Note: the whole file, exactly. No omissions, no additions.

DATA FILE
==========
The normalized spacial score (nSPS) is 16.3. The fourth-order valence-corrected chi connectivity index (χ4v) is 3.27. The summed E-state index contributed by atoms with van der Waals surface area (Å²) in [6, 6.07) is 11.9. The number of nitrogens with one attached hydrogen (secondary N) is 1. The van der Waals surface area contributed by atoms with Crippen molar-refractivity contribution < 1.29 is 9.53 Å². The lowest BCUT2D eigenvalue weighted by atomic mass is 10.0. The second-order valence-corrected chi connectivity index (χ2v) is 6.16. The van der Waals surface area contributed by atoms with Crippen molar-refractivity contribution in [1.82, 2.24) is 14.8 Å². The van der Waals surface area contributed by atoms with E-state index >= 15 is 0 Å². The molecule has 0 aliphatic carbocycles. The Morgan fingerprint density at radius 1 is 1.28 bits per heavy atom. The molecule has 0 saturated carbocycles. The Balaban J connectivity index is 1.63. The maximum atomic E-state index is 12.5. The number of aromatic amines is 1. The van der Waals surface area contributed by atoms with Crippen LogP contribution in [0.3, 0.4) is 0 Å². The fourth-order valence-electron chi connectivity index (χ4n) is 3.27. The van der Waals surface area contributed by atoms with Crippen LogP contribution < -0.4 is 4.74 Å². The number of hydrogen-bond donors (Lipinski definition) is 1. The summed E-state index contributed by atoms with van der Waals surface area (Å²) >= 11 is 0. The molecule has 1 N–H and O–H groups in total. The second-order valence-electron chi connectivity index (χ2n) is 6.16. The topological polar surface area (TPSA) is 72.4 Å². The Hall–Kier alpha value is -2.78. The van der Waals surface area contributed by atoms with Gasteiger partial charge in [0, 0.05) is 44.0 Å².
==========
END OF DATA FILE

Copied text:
The normalized spacial score (nSPS) is 16.3. The fourth-order valence-corrected chi connectivity index (χ4v) is 3.27. The summed E-state index contributed by atoms with van der Waals surface area (Å²) in [6, 6.07) is 11.9. The number of nitrogens with one attached hydrogen (secondary N) is 1. The van der Waals surface area contributed by atoms with Crippen molar-refractivity contribution < 1.29 is 9.53 Å². The lowest BCUT2D eigenvalue weighted by atomic mass is 10.0. The second-order valence-corrected chi connectivity index (χ2v) is 6.16. The van der Waals surface area contributed by atoms with Crippen molar-refractivity contribution in [1.82, 2.24) is 14.8 Å². The van der Waals surface area contributed by atoms with E-state index >= 15 is 0 Å². The molecule has 0 aliphatic carbocycles. The Morgan fingerprint density at radius 1 is 1.28 bits per heavy atom. The molecule has 0 saturated carbocycles. The Balaban J connectivity index is 1.63. The maximum atomic E-state index is 12.5. The number of aromatic amines is 1. The van der Waals surface area contributed by atoms with Crippen LogP contribution in [0.3, 0.4) is 0 Å². The fourth-order valence-electron chi connectivity index (χ4n) is 3.27. The van der Waals surface area contributed by atoms with Crippen LogP contribution < -0.4 is 4.74 Å². The number of hydrogen-bond donors (Lipinski definition) is 1. The summed E-state index contributed by atoms with van der Waals surface area (Å²) >= 11 is 0. The molecule has 1 N–H and O–H groups in total. The second-order valence-electron chi connectivity index (χ2n) is 6.16. The topological polar surface area (TPSA) is 72.4 Å². The Hall–Kier alpha value is -2.78. The van der Waals surface area contributed by atoms with Gasteiger partial charge in [0, 0.05) is 44.0 Å².